When I was 10 our family got our first "personal computer." Something akin to a Commodore 64, though I doubt the thing contained the bells and whistles of El Commodore. To do much of anything you had to either use a giant floppy disk or program via a language like Basic. My brother was way better at "programming" than I was and even designed a downhill skiing game where the object was to avoid hitting X's or "trees." You had no control over the direction the skier went of course, you could only watch and wait for the inevitable collision. I have therefore a distant cousin sort of kinship with video game programmers.
I give you Indie Game the Movie.
Indie Game is a 2012 offering from filmmakers James Swirsky and Lisanne Pajot. Because it always matters, the film runs just over an hour and a half and you feel the minutes towards the end. I didn’t want/need much more than I received. What you get are three story lines all focused on independent game designers. We’ll differentiate them the best way possible, by the games themselves.
First we have Super Meat Boy and its two designers Edmund and Tommy. Super
Meat Boy is a game that involves a character made up only of meat who must circumnavigate
perilous saw wielding levels in order to save his bandaged girlfriend. The
plot lines aren’t entirely important until you start to hear from the creators
and understand their attempts to bring their vision to pixilated life. The
creators of Meat Boy live on different coasts, one in North Carolina the other
in sunny California. Edmund, the California native, has by all appearances a wonderful creative side. Tommy his partner is the detail guy. Tommy
is also neurotic and obsessive, traits that come clear in almost all the
designers profiled. I loved hearing Edmund's perspective on designing a game, specifically his hope that somewhere a kid can get as much joy out of his game as he did when he was a kid.
The key to making a great documentary is to blend a story
people want to know or understand with a film making style that captures that
subject and tells its story. We get halfway to those goals with Indie Game. The
film takes us DEEP into the minds of these creative, driven individuals.
However the film’s style doesn’t do any favors, drumming along on at a dullish
pace. This is partly due to the nature of game builds that forces blinders on the creators as they stare constantly into a box. That being said, if your looking for car chases or knife fights this ain't it.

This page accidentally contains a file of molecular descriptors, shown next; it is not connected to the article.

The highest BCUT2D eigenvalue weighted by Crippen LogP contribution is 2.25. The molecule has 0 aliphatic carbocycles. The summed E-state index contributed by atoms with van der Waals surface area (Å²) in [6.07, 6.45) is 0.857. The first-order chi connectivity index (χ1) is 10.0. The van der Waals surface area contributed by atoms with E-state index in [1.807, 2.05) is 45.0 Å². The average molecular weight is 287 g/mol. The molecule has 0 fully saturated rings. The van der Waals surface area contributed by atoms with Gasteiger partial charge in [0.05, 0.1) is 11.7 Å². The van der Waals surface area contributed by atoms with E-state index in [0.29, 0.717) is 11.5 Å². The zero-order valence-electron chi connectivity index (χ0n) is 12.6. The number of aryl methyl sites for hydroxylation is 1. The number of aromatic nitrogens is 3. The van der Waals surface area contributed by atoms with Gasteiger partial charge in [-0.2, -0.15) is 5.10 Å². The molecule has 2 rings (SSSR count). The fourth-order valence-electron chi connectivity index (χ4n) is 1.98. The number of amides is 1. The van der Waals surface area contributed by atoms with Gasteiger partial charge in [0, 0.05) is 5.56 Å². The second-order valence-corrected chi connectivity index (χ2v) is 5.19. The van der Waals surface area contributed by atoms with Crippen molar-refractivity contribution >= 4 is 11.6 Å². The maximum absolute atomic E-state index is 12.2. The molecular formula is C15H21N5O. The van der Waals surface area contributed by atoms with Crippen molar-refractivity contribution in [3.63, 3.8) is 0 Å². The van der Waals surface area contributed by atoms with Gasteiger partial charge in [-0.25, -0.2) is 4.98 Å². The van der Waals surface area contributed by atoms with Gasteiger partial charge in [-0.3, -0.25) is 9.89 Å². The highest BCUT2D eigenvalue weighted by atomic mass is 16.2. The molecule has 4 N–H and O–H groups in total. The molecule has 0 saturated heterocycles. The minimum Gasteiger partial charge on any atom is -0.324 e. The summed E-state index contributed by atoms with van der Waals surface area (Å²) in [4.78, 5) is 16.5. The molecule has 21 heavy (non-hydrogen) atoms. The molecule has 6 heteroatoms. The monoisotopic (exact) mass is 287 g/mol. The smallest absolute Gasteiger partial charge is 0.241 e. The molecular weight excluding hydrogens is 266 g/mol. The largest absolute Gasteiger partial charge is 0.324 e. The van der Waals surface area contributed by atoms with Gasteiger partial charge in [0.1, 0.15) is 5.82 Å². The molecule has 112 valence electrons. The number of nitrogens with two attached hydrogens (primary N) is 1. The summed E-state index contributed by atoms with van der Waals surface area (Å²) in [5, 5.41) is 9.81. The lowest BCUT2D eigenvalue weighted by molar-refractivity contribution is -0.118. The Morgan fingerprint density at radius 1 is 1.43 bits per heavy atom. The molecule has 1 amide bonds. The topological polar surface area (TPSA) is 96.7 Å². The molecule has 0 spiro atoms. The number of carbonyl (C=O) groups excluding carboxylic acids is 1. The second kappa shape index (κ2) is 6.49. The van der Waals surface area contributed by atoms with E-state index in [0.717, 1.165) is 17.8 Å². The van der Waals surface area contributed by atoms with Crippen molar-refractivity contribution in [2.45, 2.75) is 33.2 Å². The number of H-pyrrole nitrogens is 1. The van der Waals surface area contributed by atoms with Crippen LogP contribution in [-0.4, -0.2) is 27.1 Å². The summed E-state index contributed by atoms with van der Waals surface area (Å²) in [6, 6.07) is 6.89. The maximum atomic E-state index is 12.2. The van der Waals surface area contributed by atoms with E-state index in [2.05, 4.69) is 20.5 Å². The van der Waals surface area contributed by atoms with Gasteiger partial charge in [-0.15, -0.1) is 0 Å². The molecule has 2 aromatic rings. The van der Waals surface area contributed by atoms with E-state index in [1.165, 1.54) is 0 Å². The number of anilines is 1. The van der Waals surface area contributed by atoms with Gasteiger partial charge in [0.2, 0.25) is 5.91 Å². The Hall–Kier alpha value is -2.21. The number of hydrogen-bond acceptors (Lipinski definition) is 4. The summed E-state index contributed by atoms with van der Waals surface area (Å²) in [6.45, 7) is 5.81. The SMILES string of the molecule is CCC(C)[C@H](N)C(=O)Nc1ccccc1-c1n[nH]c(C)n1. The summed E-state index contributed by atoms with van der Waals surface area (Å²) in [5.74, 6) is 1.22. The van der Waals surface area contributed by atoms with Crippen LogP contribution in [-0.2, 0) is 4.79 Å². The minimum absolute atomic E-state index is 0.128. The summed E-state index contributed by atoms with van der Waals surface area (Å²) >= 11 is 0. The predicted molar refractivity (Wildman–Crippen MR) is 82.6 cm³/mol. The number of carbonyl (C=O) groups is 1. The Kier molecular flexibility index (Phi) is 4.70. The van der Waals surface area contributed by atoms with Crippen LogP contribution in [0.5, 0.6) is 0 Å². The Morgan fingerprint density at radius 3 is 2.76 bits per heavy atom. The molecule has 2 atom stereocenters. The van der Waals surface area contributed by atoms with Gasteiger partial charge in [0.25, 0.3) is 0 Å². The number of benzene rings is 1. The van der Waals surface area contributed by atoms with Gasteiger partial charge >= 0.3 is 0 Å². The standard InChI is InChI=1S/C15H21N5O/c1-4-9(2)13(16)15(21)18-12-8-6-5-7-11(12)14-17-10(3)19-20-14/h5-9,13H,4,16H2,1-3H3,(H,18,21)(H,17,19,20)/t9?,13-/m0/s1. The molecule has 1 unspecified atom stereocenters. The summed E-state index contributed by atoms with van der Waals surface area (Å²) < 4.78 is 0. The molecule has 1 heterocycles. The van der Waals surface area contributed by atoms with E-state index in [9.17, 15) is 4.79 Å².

What the film does do well is pull back the curtain on the
great and powerful who create video games, like the creator of Fez. Fez is, in theory,
a game about a 2 dimensional character who finds himself in a 3 dimensional
world. I say in theory because the game had been in design and redesign for 4 years at the
time of Indie Game’s release. Fez’s designer, Phil Fish, steals most of the
film. He, like his counterpart from Meat Boy, is neurotic and obsessive to the tune of
multiple redesigns, partnership dissolution, and the revelation that should Fez
fail, he’s contemplated suicide. For most of the movie, Phil is an emotional wreck, watching his life's dream teeter on the verge of failure. He's hard to watch, which is probably why you can't take your eyes off him. He also swims in his glasses which is odd.
Documentaries thrive on dramatic tension, hopefully real and not contrived. The dream is to be present with cameras rolling when SOMETHING happens. If you run TLC or the Discovery Channel this can all be accomplished in a production meeting thanks to a script rewrite. In a true documentary situation this is akin to capturing lightning in a bottle. In Indie Game such a moment happens as Fez is debuting at a gaming convention. Despite lofty expectations the demo launch becomes a disaster due to frequent crashing. It's great dramatic tension. Designer Phil is in full melt down as player after player tries his game only to have it crash. A scene later the problem is gone and the game is lauded for it's inventive style and game play. This fix was never addressed and as a viewer I was left to wonder what changed, how did the tension resolve, in other words the essence of story.
I can’t imagine what it’s like to give so much of your heart and soul to something that doesn’t really give back. Once the games are released, the designers are at the whim of a playing public who determines success or failure. Once you’ve given your heart and soul to something, sitting in the cross hairs of message board fodder is a cruel fate.
The third plot line is from the creator of the highly successful indie game Braid, Jonathan Blow. Blow has been where the creators of Fez and Meat Boy would like to go. Blow however admits that success wasn’t enough. Eventually the critics, even positive reviewers, took a toll. He struggled with how his game was interpreted. He even went to the extreme practice of trolling message boards to clarify and correct. Even with a successful game, letting go of his vision proved impossible.
This was the great take away from Indie Game, that when you fight through the creative process what you create is designed to be consumed and thereby judged or at least understood. The game becomes art and hopefully lucrative, but at a certain point it ceases to belong to the creators and becomes public property. Watching the designers grapple for control of something they will eventually lose control of makes for a pretty good story.
Indie Game the Movie is available on Netflix Instant View.